According to the filing – submitted by by attorney Glenn Walters Sr. of Orangeburg, S.C. – Murdaugh and the other PMPED attorneys “aided and abetted Laffitte and (PSB) in the breach of their fiduciary duties.” Specifically, it alleged that Crosby, Barnes and PMPED “aided and abetted Laffitte and (PSB) in the breach of fiduciary duties by participating in a scheme through which (Santiz-Cristiani) would not receive any proceeds of any settlement(s)” in the aftermath of the accident.



As I noted in my coverage of the lawsuit, those allegations track with reports of a broader conspiracy tied to Murdaugh and Laffitte’s alleged fleecings.

Not only are the PMPED defendants denying the allegations, though, they are asking the court to “sanction (Walters) for … filing a pleading making false and highly defamatory allegations against (them) without any good faith basis for those allegations and without conducting a reasonable investigation of the facts prior to filing suit.”

In a detailed response submitted this week, attorneys from the Wyche Law Firm – who are representing PMPED, Barnes, and Crosby – took a forceful stand against this lawsuit, accusing Walters of issuing his allegations “without even requesting or reviewing the client file offered … by Ronnie Crosby, which would have immediately alerted them to the fact that their allegations were false.” 

According to their response motion (.pdf), PMPED sent the portion of the settlement earmarked for Santis-Cristiani to PSB – which wired the total amount ($73,857) to Santis-Cristiani’s account at Banco Azteca.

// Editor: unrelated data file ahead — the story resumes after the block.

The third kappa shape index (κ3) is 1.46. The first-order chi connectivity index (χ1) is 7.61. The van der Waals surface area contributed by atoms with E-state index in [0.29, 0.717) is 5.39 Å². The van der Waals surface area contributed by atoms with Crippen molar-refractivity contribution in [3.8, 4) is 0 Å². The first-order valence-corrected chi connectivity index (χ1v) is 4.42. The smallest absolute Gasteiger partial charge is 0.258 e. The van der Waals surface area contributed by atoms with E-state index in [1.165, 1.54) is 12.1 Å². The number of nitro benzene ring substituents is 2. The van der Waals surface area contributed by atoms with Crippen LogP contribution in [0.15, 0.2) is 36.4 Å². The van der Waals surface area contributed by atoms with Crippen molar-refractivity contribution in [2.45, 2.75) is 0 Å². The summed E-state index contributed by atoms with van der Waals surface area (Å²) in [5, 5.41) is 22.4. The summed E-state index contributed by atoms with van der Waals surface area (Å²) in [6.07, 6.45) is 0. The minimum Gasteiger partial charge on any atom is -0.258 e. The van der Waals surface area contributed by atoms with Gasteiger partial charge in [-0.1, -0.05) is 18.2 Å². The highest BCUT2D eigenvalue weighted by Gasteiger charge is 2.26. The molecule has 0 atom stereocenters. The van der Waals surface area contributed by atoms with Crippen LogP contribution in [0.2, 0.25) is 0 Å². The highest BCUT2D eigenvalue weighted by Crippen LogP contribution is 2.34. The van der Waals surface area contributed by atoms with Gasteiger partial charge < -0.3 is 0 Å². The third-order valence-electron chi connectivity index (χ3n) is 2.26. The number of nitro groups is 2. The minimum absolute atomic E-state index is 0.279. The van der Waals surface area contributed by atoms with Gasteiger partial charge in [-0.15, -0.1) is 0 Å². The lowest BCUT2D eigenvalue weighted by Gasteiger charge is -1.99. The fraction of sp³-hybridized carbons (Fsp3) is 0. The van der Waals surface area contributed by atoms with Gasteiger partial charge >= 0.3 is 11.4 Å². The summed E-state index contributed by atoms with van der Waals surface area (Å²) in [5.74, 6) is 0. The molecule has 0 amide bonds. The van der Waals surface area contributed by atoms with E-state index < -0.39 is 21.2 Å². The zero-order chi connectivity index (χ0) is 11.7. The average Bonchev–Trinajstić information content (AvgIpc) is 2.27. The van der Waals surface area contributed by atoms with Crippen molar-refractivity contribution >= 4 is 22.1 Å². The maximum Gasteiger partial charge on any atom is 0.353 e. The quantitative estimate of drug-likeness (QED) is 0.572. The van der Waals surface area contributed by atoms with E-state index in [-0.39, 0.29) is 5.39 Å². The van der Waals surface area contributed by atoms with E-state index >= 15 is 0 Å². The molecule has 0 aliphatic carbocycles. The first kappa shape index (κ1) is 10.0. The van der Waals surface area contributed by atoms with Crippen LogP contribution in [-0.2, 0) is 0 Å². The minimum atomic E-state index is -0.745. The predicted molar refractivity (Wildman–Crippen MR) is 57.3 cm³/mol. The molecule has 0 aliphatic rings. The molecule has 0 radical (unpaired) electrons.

“The allegation made in the complaint in this action that (Santis-Cristiani) did not receive his settlement monies is demonstrably false,” the response noted, reiterating the firm’s previous statements that it did not uncover any of Murdaugh’s alleged criminal activity until last September.

The filing alleged that another $70,000 tied to this settlement – money due to the Medical University of South Carolina (MUSC) to pay for Santis-Cristiani’s medical bills – was misappropriated by Murdaugh. According to the former PMPED firm, this money was “replenished” by the firm and is being held in trust.

The motion also claimed that Blanca Simpson from Brunson, S.C. was engaged to serve as an interpreter for Santis-Cristiani. It isn’t clear who from PMPED engaged Simpson in this role, however. Simpson was also entrusted with making travel arrangements for Santis-Cristiani as well as serving as a liaison between him and the law firm. Santis-Cristiani was allegedly present at a mediation held on March 8, 2013 where Simpson was tasked with interpreting and explaining the settlement to him.

Simpson was also listed as the “remitter” on at least one wire transfer to Santis-Cristiani.

To read the full response submitted on behalf of PMPED, Barnes and Crosby … download the document below.



(Via: S.C. Fourteenth Judicial Circuit)



(Via: FITSNews)

Will Folks is the founding editor of the news outlet you are currently reading. Prior to founding FITSNews, he served as press secretary to the governor of South Carolina. He lives in the Midlands region of the state with his wife and seven children.